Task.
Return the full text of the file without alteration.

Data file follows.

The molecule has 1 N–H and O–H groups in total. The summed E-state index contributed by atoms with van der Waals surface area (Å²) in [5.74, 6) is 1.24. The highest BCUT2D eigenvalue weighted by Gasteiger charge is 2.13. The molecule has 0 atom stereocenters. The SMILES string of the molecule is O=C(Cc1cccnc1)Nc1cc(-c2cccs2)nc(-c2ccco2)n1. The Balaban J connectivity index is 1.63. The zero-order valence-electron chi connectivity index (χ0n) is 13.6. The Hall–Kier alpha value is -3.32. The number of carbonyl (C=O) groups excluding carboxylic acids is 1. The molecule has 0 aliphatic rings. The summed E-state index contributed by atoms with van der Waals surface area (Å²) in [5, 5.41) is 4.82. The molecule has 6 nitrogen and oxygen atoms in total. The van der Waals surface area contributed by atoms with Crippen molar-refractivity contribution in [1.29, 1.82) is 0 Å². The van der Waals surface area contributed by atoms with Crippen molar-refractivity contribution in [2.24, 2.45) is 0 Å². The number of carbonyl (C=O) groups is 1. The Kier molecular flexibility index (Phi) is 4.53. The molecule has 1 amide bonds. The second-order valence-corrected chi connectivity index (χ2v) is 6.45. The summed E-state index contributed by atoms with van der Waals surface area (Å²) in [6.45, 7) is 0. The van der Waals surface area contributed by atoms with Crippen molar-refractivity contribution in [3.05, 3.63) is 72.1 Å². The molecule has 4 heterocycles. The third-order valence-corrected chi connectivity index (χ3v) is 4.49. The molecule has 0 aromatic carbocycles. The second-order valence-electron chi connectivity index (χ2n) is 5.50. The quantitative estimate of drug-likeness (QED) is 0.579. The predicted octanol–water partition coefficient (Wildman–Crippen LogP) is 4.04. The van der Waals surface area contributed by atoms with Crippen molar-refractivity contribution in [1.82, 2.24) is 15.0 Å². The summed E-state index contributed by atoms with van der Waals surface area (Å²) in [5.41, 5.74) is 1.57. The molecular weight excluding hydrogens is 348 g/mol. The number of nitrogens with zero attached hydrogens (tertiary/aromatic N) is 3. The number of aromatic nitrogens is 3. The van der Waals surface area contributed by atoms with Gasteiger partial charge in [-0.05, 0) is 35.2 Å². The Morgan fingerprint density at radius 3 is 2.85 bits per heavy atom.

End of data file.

The molecule has 1 N–H and O–H groups in total. The summed E-state index contributed by atoms with van der Waals surface area (Å²) in [5.74, 6) is 1.24. The highest BCUT2D eigenvalue weighted by Gasteiger charge is 2.13. The molecule has 0 atom stereocenters. The SMILES string of the molecule is O=C(Cc1cccnc1)Nc1cc(-c2cccs2)nc(-c2ccco2)n1. The Balaban J connectivity index is 1.63. The zero-order valence-electron chi connectivity index (χ0n) is 13.6. The Hall–Kier alpha value is -3.32. The number of carbonyl (C=O) groups excluding carboxylic acids is 1. The molecule has 0 aliphatic rings. The summed E-state index contributed by atoms with van der Waals surface area (Å²) in [5, 5.41) is 4.82. The molecule has 6 nitrogen and oxygen atoms in total. The van der Waals surface area contributed by atoms with Crippen molar-refractivity contribution in [1.29, 1.82) is 0 Å². The van der Waals surface area contributed by atoms with Crippen molar-refractivity contribution in [2.24, 2.45) is 0 Å². The number of carbonyl (C=O) groups is 1. The Kier molecular flexibility index (Phi) is 4.53. The molecule has 1 amide bonds. The second-order valence-corrected chi connectivity index (χ2v) is 6.45. The summed E-state index contributed by atoms with van der Waals surface area (Å²) in [6.45, 7) is 0. The van der Waals surface area contributed by atoms with Crippen molar-refractivity contribution in [3.05, 3.63) is 72.1 Å². The molecule has 4 heterocycles. The third-order valence-corrected chi connectivity index (χ3v) is 4.49. The molecule has 0 aromatic carbocycles. The second-order valence-electron chi connectivity index (χ2n) is 5.50. The quantitative estimate of drug-likeness (QED) is 0.579. The predicted octanol–water partition coefficient (Wildman–Crippen LogP) is 4.04. The van der Waals surface area contributed by atoms with Crippen molar-refractivity contribution in [1.82, 2.24) is 15.0 Å². The summed E-state index contributed by atoms with van der Waals surface area (Å²) in [5.41, 5.74) is 1.57. The molecular weight excluding hydrogens is 348 g/mol. The number of nitrogens with zero attached hydrogens (tertiary/aromatic N) is 3. The number of aromatic nitrogens is 3. The van der Waals surface area contributed by atoms with Gasteiger partial charge in [-0.05, 0) is 35.2 Å². The Morgan fingerprint density at radius 3 is 2.85 bits per heavy atom.